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#jobs-discuss
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2019-01-25
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Eric Ervin01:01:46

I just saw a comment on Facebook about the "toxic culture of 'senior engineers only'". What is going on? Is the engineering job world not like I've imagined it where there is a pyramid of jobs with many junior jobs at the bottom?

ljosa02:01:31

Lots of companies grow out of startups, with a core of startup-minded senior self-starters who self-organize. That works well for a while, but then it becomes a challenge to make a larger team work well, once you add some juniors (or even seniors with different personalities than the ones who are comfortable with arguing on slack and finding their way). I’ve had a mostly happy experience, but there were definitely growing pains, and I could see that it could turn into a “toxic culture” somewhere else.

Eric Ervin02:01:01

Oh. I get it. I know a few things about technology but almost nothing about the sociology of tech companies.

seancorfield18:01:49

Silicon Valley is generally a pretty toxic place, IMO, and this is a heavy feature of a lot of SV companies. Between the “brogrammer” culture and the cutthroat VC environment, a lot of startups are very unpleasant places to work…

3Jane18:01:06

it’s not an attitude that’s unique to SV fwiw

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seancorfield18:01:51

Indeed. But the forces at play in SV amplify it and make a bad problem even worse 😞

seancorfield18:01:24

I love living in the Bay Area but I loathe Silicon Valley in general.

3Jane18:01:16

> Saying “we don’t hire juniors,” on the other hand, is an open admission that your company isn’t prepared to be part of someone’s career. It essentially advertises stagnancy: the company expects experienced and talented developers to join the company and contribute indefinitely while getting nothing but a paycheck for their efforts.

3Jane18:01:30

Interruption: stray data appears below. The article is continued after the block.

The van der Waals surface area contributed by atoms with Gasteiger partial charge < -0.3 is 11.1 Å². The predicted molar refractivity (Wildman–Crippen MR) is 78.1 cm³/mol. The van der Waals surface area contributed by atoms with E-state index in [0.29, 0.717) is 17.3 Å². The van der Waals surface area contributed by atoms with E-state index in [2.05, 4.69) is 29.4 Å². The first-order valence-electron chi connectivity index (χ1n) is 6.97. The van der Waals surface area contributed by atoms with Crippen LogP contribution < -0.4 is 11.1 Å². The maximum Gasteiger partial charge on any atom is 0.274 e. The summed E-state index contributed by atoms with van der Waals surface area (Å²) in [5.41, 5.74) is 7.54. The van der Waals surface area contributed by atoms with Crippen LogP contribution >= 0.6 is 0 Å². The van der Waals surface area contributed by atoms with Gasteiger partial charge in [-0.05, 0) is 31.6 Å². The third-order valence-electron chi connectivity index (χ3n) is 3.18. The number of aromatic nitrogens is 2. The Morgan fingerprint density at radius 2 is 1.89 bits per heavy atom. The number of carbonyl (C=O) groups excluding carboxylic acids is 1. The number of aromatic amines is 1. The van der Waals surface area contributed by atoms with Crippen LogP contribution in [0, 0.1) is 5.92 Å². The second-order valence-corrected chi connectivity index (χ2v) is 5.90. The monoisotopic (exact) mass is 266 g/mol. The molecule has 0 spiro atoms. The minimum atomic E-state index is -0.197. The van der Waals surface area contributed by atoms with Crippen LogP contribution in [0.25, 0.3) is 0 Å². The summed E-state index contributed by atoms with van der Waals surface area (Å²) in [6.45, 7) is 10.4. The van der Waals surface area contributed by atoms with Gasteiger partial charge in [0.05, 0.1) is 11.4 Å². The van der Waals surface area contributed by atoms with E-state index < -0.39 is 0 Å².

It drives me batty, but I’ve never met a company that does not do this

3Jane18:01:37

as in, it seems to be expected that if you want to progress, you will upskill yourself in your free time, and then go to a new company to do the job you self-trained for.

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3Jane18:01:10

I’ve talked to a number of startups in London out of curiosity and only one explicitly advertised that they were actively helping their employees grow. Mostly people just want to hire people who are proven to do X, in order to continue to do X. Like renting an X-making machine for a couple years.

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attilasztupak13:01:54

out of curiosity myself, which startup was the exception?

Daniel Hines18:01:03

Do you think a more guild-like system would solve what you're troubled by? Doctors and lawyers have networks of accreditation and years of systematic training they go through, and on the other end, people trust them with their lives, because they trust the guild's judgment of that individual. Would that be better?

3Jane18:01:25

…and they’re also known for gatekeeping aspiring doctors/lawyers and restricting new members only to families whose tradition it is to be doctors/lawyers

3Jane18:01:02

(in short, I don’t know, but these specific examples do not have a good reputation)

trevor19:01:46

Conway’s law in action

trevor19:01:50

It would be interesting to hear from remote and onsite based companies

dpsutton19:01:50

i can think of several employers who "don't hire juniors" but I doubt we would consider them as not willing to be part of someone's career

dpsutton19:01:00

not really sure what that means for an employer to not be part of your career

dpsutton19:01:28

Jane street and cognitect both jump to mind. Neither one probably has spots for juniors. And that's not a bad thing or a mark of "stagnancy" of the company

trevor19:01:01

It really depends on what you mean by Junior/Senior

dpsutton19:01:05